Tuesday, July 28, 2015

Share a kiss with whut now?!

If you are familiar with Coca Cola's #KissHappiness and #ShareaKiss campaign, you probably know that it is an endless source of hilarious memes, as well as a great mess in all grocery stores (since it makes people dig around to find specific names, and spill bottles everywhere).
Well, the campaign has now hit Hungary:

Fail No. 1: It is impossible to translate
Since Hungarian language changes the form of the subject of a sentence, instead of just putting names/words on the bottles, they would have to put their subject forms, and that's not fun for anyone. (Example: Instead of "Csenge" which is my name, the bottle would say "Csengével"). So now the slogan in Hungarian says: "A kiss for you too, [...]" It sounds awkward.

Fail No. 2: People tried to be creative
After five minutes of browsing bottles in the store, I have come across the following options for people to share a kiss with:

Little Brother (right) (Lannister much?)
Ex (stay out of my personal life, Coke)
Friend with benefits (left) (my mom paid for this one with my father's card)
Mr. Trainer (isn't that a conflict of interest?)
Spori (I have no clue what this means, it's not a name and not even a word)
Stranger (now that's just creepy)

UPDATE:
Another trip to the store yielded more results. They are (from left to right):
Miss No Filter (in English, because it doesn't exist in Hungarian)
Bébibogyó (Babyberry - it's a pet name thing)
Gólkirály (Goal king - it's a soccer thing)
Bro (Bro)
Exem (my ex)
Flúgos (Idiot)
Kommentbajnok (comment champion - the guys in Marketing know the Internet!!)



On the upside, we already have a meme version of the poster that says "I have kissed Viktor"
Because our glorious leader needs to be on every wall.


Monday, July 27, 2015

MopDog Monday: Southern Hungarian Historical Confusion

I am back from a storytelling conference in Greece, so I finally have time to continue posting MopDog Monday. Thank you for your patience!

Those who followed my blog during this year's A to Z probably got the idea that a lot of medieval Hungarian history has to do with the Turkish wars. There are still many places in the country that carry the signs of Ottoman occupation: We have mosques, Turkish era baths, minarets, and of course tales and legends. This is especially true in Southern Hungary. Recently I took a trip with my family to those parts (my mother's side of the family is from there), and visited some places that were too great not to mention. Especially because, although it was a weekend, we barely saw any tourists around.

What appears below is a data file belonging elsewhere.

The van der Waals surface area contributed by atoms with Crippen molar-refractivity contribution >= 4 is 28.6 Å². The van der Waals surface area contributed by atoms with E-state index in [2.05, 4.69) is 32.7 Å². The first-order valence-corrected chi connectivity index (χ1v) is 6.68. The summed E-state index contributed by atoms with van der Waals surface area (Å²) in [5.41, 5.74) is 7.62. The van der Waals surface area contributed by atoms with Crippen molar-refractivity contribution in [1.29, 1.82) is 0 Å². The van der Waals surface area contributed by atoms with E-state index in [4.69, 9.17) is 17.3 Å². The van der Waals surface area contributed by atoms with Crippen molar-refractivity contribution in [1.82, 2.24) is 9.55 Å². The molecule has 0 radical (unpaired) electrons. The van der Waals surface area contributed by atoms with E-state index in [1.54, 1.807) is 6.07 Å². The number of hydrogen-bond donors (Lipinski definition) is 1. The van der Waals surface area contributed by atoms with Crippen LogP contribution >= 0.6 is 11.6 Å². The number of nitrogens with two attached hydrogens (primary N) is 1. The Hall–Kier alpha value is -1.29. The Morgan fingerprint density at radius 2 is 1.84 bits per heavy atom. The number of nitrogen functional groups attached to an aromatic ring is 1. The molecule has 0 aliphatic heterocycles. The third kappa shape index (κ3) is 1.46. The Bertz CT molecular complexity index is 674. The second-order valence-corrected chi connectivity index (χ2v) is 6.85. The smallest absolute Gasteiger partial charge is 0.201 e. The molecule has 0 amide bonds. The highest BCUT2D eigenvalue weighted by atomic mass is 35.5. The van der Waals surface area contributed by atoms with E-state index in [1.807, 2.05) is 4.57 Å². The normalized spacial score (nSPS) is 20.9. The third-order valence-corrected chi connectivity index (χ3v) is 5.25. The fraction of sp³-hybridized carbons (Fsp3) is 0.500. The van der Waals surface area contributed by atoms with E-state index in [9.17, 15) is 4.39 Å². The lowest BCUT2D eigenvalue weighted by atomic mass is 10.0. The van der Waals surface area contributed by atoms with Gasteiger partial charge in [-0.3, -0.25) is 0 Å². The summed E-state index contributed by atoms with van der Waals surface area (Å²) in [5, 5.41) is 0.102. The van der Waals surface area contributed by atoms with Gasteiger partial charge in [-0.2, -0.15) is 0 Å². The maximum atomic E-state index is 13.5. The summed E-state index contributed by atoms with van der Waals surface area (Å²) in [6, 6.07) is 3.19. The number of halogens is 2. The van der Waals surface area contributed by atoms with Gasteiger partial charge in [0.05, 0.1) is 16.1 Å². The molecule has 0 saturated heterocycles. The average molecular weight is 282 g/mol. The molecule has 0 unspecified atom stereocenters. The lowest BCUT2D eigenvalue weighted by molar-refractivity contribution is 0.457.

So, in case you ever get the chance to come to Hungary, and you want to see things outside of Budapest, here are my top 3 choices for the Southwest:

Pécs
A large and very beautiful city, proud of its cultural events. The most well-known attraction is the mosque of Pasha Quasim, commonly referred to in Hungarian as the Djami. It is beautifully restored. Pécs also has one of our UNESCO World Heritage sites: The early Christian cemetery, filled with Roman era Christian mausoleums, with wall paintings, all encompassed within one brand new museum building.

Siklós
A castle that saw a lot of fighting over the centuries, and has been restored to its full glory recently. It is well worth a visit; the view from the walls is amazing, there are great exhibitions inside, a Gothic chapel, and there is even a rose garden that belonged to a famous lady in the era of the Turkish wars. At the bottom of the hill below the castle, there is another mosque, still in use by the local Bosnian community, and restored and furnished with the help of the Turkish government after spending a couple of centuries as a barn.

Szigetvár
An important site in Hungarian history: Our most famous Baroque epic is written about the siege of Sziget in 1566. It was a swamp castle during the Turkish wars. The Hungarian defenders fought to the very last, and then broke out of the inner castle in a heroic last stand, and all perished in the fight (dear Peter Jackson, please take note). Incidentally, the Turkish sultan also died during the siege in his tent; the two great military leaders, facing off to the death, never got to meet on the battlefield, but they both died on it. There is now a monument commemorating both of them, and the castle is being restored with a park, a walkway, a museum, and the mosque that the Turks built inside. It is very peaceful now, and the surrounding town is nice too.

It is interesting to visit these places and reflect on history. A lot of our history and folklore has to do with the fight to the death against the Ottoman Empire; and yet, in the distance of centuries, now we get to admire Turkish culture, marvel at their architecture and art, and respect their side of the story as well.

Monday, July 13, 2015

MopDog Monday: Hungary gives weird names to places